This United Grain Growers elevator at Belmont occupied the site of a former elevator purchased by UGG from Canadian Consolidated Grain in 1959. Renovated in 1966, it was destroyed by fire on April 18, 1973. Rebuilt as a 109,000-bushel elevator and crib annex in 1974, it was closed permanently in January 1999, about 18 months after this photo was taken. It was demolished in October 2000.
Photo: George Penner
Two off-track elevators at Cypress River, seen in this photo from July 2018, are operated by Paterson Grain. The western (left) elevator was built in 1927 and expanded with balloon annexes in 1940, 1953, and 1963. The annexes were replaced by four steel tanks in the 1980s. The eastern (right) elevator was built in 1928 by Manitoba Pool. Its capacity was augmented with a balloon annex in 1954 and a crib annex in 1976. Closed by Agricore in 2001, it was sold to Paterson in 2004. Formerly serviced by the CPR Glenboro Subdivision, the line past the elevators was abandoned in September 2014 and the rails were removed in the summer of 2016.
Photo: Gordon Goldsborough
This photo of the elevators at Minto was taken in August 2014, shortly after a windstorm damaged the former Manitoba Pool elevator (40,000 bushels, built in 1928 and traded to Paterson Grain in mid-1988) at left. The former Paterson elevator (32,000 bushels, built in 1936 and closed in 2005) at right fared somewhat better but both of them, in deteriorating condition generally, were deemed too costly to repair by the local farmer-owner. He demolished them in February 2015 but salvaged two steel bins on each side of the Paterson. They remain in active use.
Photo: Jean McManus
A 50,000-bushel elevator at Arden was built in 1926 by Manitoba Pool Elevators. In 1952, the 30,000-bushel “Pool B” elevator (purchased from Western Canada Flour Mills in 1940) was moved beside it and converted to an annex. Renovated in 1970, a new 60,000-bushel crib annex was added in 1981. Closed by Agricore in the summer of 1999, it was sold in 2001 to the 80-member Canadian Organic Commodity Marketing Coop then reopened in January 2003, after a period of intensive cleaning, as the first certified organic-only elevator in Manitoba. Closed in 2006, the elevator was purchased by the Rolling Acres Hutterite Colony for its own grain storage needs.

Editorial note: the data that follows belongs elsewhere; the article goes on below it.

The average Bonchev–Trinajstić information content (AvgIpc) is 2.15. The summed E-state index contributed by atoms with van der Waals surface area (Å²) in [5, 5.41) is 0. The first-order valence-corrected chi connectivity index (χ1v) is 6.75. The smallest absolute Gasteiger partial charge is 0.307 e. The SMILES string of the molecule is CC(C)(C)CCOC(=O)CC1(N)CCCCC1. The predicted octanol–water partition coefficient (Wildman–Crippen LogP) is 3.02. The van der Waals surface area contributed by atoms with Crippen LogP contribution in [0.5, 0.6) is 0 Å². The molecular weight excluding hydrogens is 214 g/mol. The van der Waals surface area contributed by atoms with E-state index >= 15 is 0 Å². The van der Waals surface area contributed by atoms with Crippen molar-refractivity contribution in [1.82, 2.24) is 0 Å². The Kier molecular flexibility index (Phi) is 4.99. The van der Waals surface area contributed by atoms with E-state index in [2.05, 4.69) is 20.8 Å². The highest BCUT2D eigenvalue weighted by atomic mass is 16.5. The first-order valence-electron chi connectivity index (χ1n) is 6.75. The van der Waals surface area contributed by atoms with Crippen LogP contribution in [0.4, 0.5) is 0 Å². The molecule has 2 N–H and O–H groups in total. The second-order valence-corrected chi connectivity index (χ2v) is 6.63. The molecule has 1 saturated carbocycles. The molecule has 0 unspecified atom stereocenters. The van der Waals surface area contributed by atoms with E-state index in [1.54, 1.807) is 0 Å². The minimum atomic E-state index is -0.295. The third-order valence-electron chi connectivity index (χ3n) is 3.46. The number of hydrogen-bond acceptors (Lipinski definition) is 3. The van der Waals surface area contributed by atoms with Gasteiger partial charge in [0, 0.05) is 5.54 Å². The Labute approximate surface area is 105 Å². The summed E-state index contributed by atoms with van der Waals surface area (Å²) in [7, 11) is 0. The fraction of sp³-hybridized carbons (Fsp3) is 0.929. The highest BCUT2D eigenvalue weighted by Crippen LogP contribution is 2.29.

Photo: Gordon Goldsborough
In the 1950s, there were over 700 grain elevators in Manitoba. Today, there are fewer than 200. You can help to preserve the legacy of these disappearing “Prairie sentinels.”
The Manitoba Historical Society (MHS) is gathering information about all elevators that ever stood in Manitoba, regardless of their present status. Collaborating with the Manitoba Co-operator it is supplying these images of a grain elevator each week in hopes readers will be able to tell the society more about it, or any other elevator they know of.
MHS Gordon Goldsborough webmaster and Journal editor has developed a website to post your replies to a series of questions about elevators. The MHS is interested in all grain elevators that have served the farm community.
Your contributions will help gather historical information such as present status of elevators, names of companies, owners and agents, rail lines, year elevators were built — and dates when they were torn down (if applicable).
There is room on the website to post personal recollections and stories related to grain elevators. The MHS presently also has only a partial list of all elevators that have been demolished. You can help by updating that list if you know of one not included on that list.
Your contributions are greatly appreciated and will help the MHS develop a comprehensive, searchable database to preserve the farm community’s collective knowledge of what was once a vast network of grain elevators across Manitoba.